If I live to be 30 (Ed: I was a real
smart ass at that age!
), I'll never forget the feeling sitting at
the end of the runway, right hand wrapped around two throttles, looking
out at 3,600 horses in two big radial engines. The 22,000 pounds of airplane
around me agitated gently but noisily in their wake. Now I know how George
Plimpton felt facing Green Bay, but at least he could lie down and play
dead-I wouldn't be playing. I was about to fly the big, beautiful B-25
At that moment I just wasn't geared toward bombers. Fighters, maybe, or
aerobatics, or homebuilts. But big, hulking, roaring bombers-definitely
Prepared or not, I suddenly found myself in the left seat of N543VT, a
North American B-25N, Mitchell. junior Burchinal, proprietor of Flying
Tigers Air Museum, was in the right seat, shouting at me to do this and
that. Yes, I'm multi-engine rated, but most of my limited experience has
been in a couple of moth-eaten Apaches, and the B-25 bears as much resemblance
to an Apache as I do to Raquel Welch. Ninety percent of my flying is done
with only stick, throttle, and rudders to worry about-no boost pumps,
feathering systems, emergency gear extension, bleed hole icing, Vmc, constant-speed
props. Now I had to think about shimmy dampers, exhaust stacks, oil coolers,
hydraulic accumulators, and brake pressures.
Burchinal's B-25, if seen on the line
today, would be viewed as a really tired looking old airplane
because it had never been restored, as is the case with every
B-25 today. In 1971, when this was written, there were dozens
of them around in "still flying but roachy" condition
and no one wanted them. None had been restored yet.
Flying a 10-ton aluminum ingot isn't something you just wander out
to your local FBO and do. In any case, I was going through the World
War II flight course at the Flying Tiger Air Museum in Paris, Texas.
My original intent was to fly the fighters, but the B-25 is also part
of the program, intended to broaden your education—and it does,
in spades! Heavy in this case means about 17,000 pounds empty, with
an allowable emergency overload of nearly 45,000 pounds. That's more
than my hometown weighs!
This particular Mitchell probably would be more correctly termed a VB-25N,
since it originally was an executive transport for the RCAF. Most B-25s
don't have dual controls, but this one, along with many of the TB-25s
still flying, is completely set up for two pilots, as a training ship.
Originally, I was to go up with junior and drive the 25 around for an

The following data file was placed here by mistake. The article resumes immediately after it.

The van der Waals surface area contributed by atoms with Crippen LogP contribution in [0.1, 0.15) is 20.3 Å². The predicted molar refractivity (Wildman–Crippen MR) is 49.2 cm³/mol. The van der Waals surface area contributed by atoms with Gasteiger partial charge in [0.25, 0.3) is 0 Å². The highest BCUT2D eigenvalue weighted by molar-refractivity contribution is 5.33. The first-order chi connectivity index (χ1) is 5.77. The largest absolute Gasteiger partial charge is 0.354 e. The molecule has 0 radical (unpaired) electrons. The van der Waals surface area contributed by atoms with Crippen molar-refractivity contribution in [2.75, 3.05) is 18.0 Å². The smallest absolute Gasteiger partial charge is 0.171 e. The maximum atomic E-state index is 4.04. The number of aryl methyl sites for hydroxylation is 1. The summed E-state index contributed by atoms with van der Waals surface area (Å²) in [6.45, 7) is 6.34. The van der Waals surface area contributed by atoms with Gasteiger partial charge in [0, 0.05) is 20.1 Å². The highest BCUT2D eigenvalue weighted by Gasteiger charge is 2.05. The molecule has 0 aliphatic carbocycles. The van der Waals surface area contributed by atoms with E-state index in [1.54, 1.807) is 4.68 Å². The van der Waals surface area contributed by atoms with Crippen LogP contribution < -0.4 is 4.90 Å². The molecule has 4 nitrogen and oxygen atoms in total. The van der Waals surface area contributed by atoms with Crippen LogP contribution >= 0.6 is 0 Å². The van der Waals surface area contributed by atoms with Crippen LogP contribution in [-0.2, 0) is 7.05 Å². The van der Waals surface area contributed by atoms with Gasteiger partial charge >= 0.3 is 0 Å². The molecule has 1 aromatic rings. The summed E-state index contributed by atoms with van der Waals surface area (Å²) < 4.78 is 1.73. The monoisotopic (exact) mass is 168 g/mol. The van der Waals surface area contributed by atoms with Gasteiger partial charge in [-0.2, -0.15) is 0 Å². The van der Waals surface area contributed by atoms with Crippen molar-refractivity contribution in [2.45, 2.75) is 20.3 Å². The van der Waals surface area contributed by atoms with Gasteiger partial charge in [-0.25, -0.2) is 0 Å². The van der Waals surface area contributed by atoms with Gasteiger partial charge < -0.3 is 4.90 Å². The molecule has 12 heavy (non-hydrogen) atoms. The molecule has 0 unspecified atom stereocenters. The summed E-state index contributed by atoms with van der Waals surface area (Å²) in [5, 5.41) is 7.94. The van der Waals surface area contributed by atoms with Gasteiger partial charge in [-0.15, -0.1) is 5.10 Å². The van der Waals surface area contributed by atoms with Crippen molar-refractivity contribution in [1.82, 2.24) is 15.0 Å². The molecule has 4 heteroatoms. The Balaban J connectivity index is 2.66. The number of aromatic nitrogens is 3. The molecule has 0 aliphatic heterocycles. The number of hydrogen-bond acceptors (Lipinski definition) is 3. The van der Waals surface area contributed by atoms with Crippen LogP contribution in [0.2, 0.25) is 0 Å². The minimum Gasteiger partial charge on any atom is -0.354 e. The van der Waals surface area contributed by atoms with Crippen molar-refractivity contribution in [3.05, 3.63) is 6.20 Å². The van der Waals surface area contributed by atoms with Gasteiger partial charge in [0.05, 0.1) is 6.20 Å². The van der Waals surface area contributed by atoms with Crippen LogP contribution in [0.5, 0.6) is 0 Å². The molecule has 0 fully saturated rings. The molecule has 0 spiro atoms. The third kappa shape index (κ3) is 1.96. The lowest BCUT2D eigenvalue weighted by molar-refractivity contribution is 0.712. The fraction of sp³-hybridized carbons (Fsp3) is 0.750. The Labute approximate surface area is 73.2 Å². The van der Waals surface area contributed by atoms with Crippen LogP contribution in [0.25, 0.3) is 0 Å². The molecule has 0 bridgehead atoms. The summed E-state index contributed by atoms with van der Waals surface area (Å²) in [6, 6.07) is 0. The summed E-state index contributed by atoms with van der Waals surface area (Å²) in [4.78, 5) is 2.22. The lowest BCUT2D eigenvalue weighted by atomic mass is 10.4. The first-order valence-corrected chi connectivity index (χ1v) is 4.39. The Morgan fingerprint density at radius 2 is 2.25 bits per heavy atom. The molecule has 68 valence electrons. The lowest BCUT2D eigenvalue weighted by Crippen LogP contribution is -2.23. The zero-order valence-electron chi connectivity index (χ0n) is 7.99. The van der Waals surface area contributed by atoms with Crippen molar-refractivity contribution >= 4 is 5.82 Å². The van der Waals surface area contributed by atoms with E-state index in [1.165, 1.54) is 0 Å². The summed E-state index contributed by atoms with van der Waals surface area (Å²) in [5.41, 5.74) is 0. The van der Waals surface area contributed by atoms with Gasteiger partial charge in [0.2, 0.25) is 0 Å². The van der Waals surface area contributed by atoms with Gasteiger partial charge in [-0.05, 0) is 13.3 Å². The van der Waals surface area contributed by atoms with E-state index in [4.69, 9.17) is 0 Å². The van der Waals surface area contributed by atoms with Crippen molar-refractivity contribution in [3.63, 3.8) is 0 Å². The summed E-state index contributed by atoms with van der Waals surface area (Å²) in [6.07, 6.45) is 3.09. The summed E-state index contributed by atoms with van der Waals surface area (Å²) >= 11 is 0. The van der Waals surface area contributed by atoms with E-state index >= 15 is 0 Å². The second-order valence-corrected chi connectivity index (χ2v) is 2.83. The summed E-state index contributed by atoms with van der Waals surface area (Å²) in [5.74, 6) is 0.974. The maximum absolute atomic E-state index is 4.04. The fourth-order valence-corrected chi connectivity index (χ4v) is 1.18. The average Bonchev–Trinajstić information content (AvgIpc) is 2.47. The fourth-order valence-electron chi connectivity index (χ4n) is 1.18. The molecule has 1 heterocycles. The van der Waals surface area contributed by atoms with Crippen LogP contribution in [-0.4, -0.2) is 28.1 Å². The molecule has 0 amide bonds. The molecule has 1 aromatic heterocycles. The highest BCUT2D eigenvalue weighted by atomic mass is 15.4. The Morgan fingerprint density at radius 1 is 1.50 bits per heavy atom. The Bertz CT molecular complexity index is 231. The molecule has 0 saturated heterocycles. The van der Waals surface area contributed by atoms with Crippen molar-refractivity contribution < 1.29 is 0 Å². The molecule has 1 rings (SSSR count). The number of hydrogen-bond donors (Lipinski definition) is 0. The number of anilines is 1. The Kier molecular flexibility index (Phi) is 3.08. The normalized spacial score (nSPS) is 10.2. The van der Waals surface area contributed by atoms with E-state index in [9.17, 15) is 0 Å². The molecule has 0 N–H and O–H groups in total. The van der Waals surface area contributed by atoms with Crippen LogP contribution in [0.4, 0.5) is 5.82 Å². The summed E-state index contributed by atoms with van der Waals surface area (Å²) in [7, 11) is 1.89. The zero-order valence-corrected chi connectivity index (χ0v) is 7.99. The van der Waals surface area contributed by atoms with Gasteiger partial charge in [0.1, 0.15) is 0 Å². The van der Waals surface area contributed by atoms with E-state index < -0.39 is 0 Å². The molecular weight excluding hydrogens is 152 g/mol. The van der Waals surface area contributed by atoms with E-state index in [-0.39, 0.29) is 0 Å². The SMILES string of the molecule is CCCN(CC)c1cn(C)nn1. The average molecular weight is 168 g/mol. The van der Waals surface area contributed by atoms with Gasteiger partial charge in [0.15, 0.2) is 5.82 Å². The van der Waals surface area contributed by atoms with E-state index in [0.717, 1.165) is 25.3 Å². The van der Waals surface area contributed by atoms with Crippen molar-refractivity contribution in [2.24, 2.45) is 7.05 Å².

hour or so, just to see how it felt. I began to like the idea of flying
the big moose, however, and I soon heard myself saying things about
"more time" and the words "type rating" kept popping
up. Type rating! That's the special license it takes to carry passengers
in airplanes that weigh more than 12,500 pounds, and the B-25 weighs
that much with one wing and both engines removed. It takes a different
type rating for each type of airplane. The change in program meant I
would have to learn the airplane inside and out, and that's a lot of
territory. Burchinal is a FAA-designated examiner for the B-25, and
I knew he would be tough.
My first "introductory" flight made me feel like crawling
into the bomb bay and going for a walk outside. I thought the Mustang
was a departure from the Citabria; the B-25 is in another world entirely.
When we got up into the air and over the practice area, Junior signaled
for me to take it. I took the wheel, and a slight out-of-trim condition
caused the nose to drop. I automatically pulled the nose up—or
at least I tried. I was flying with my left hand, my right resting lightly
on the throttles. I could hardly pull the wheel back with one hand!
I released the throttles and brought the other hand over to help, barely
getting the nose up level. I finally had enough sense to wheel in some
up trim. The controls couldn't be that heavy! I made a turn to the left,
or at least my hand did, but the control wheel resisted my attempts
to move it. Grasping it firmly, determined to do it with one hand, I
forced one end down, and the wings responded smartly enough by rolling
obediently into a left bank-then the nose started to fall. With the
30-degree bank I was holding, I had to force the wheel to the rear to
keep the nose from falling. It had started losing altitude the second
I started to roll. I wasn't prepared for the heavy control pressures.
Just to prove to me that the airplane would fly, junior reached up and
punched a red button on the console between us that started moving levers.
As I was watching him, I saw the right propeller come to a stop, its
blades edged into the wind. He diddled with some trim wheels and sat
there, hands off, boring along with only one engine going. Satisfied
that I had been suitably impressed, he fired up the other engine and
headed back to his field.
I expected a long approach, nose high, with lots of power, dragging
it in over the wires and stomping on the brakes to get stopped. He aimed